Consent for kids is made in the same style and is a brilliant introduction to consent as a concept. When teaching consent and even talking about it with adults, I'm immediately aware of what a slippery concept it is, particularly I believe, for Brits and other cultures where politeness, putting-up, and general stoicism are valued and taught from birth.
Consent for kids feels particularly 'American', individualistic, possibly even bratty... and yet every time I watch it, I want more and more for children to have that understanding of themselves, the clarity about their personal boundaries, and the confidence to speak it politely and definitely that the video encourages them towards.
I am, after all, that parent. I did make my children talk to people they didn't want to. I did demand that they look everyone in the eye when they were spoken to. I did make them hug everyone when we said goodbye. I do feel pride when they do those things automatically now and am told what polite kids I have. But. Last week the 9 year old told me that although he didn't like being held down and kissed by girls in his class, it was OK "Because consent isn't really a thing for boys is it? It's really for girls and gay people isn't it? Boys just get on with it, don't they?"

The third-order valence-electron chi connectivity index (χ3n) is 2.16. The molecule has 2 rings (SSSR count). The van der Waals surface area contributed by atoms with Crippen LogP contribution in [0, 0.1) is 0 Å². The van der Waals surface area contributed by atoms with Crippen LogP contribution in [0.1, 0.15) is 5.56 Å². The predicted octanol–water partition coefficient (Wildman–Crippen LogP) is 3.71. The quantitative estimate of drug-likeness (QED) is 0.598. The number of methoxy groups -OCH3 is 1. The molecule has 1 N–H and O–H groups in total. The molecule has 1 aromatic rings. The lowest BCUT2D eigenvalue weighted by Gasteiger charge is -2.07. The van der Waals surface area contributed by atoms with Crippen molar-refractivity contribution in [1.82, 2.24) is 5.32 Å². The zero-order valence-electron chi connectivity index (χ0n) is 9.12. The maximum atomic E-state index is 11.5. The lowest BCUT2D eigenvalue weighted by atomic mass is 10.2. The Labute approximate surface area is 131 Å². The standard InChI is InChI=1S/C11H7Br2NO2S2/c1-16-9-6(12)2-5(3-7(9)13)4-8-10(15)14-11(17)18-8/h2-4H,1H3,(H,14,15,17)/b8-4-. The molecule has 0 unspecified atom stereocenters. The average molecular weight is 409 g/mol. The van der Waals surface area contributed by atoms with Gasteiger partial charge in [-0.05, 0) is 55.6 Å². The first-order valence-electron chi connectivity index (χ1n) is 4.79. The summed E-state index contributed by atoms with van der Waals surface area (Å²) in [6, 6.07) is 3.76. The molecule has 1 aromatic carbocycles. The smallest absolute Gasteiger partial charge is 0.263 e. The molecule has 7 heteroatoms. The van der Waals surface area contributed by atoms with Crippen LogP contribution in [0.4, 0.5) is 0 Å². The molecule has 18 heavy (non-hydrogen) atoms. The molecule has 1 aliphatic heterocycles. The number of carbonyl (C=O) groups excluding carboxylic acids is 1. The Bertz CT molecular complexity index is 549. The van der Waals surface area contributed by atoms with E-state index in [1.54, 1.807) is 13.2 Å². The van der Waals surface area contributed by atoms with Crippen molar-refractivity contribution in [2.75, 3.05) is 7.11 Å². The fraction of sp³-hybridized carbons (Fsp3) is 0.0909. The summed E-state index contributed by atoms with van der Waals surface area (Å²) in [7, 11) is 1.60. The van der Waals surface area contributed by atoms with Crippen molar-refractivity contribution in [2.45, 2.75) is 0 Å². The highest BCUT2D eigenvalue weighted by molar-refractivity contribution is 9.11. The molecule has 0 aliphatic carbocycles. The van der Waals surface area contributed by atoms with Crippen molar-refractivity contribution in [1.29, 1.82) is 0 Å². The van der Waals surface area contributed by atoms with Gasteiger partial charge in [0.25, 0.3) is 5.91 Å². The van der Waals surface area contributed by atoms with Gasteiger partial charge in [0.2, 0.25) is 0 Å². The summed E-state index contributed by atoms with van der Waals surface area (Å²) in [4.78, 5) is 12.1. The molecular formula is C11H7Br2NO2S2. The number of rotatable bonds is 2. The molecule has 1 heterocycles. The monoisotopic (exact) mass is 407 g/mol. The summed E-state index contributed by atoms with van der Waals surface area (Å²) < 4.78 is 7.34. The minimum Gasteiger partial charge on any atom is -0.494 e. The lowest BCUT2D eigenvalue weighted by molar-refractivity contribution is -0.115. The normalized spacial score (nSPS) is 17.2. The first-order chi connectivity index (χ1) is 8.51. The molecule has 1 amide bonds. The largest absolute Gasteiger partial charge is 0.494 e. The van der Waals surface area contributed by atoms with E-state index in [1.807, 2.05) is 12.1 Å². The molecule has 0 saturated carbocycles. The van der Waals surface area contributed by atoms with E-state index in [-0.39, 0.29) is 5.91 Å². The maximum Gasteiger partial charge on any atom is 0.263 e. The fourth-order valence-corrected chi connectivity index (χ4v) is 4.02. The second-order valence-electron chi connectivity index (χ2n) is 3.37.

Ouch. After some great conversations in the past about consent and what it means, after showing him this video a while back, after everything, he can still make that kind of assumption about what it means to be male. Implicit assumptions about boys being perpetrators and girls and gay people being those who consent or don't. That boys 'get on with' whatever is on offer regardless of how they feel about it. The same way they had to get on with hugging people they barely knew goodbye.
This stuff is deep within us. And needs unpicking.
So. Consent for kids is a great place for all of us to start. To connect us into the foundation of it without its sexual packaging. To start at the beginning and re-construct its meaning. Adults and kids alike.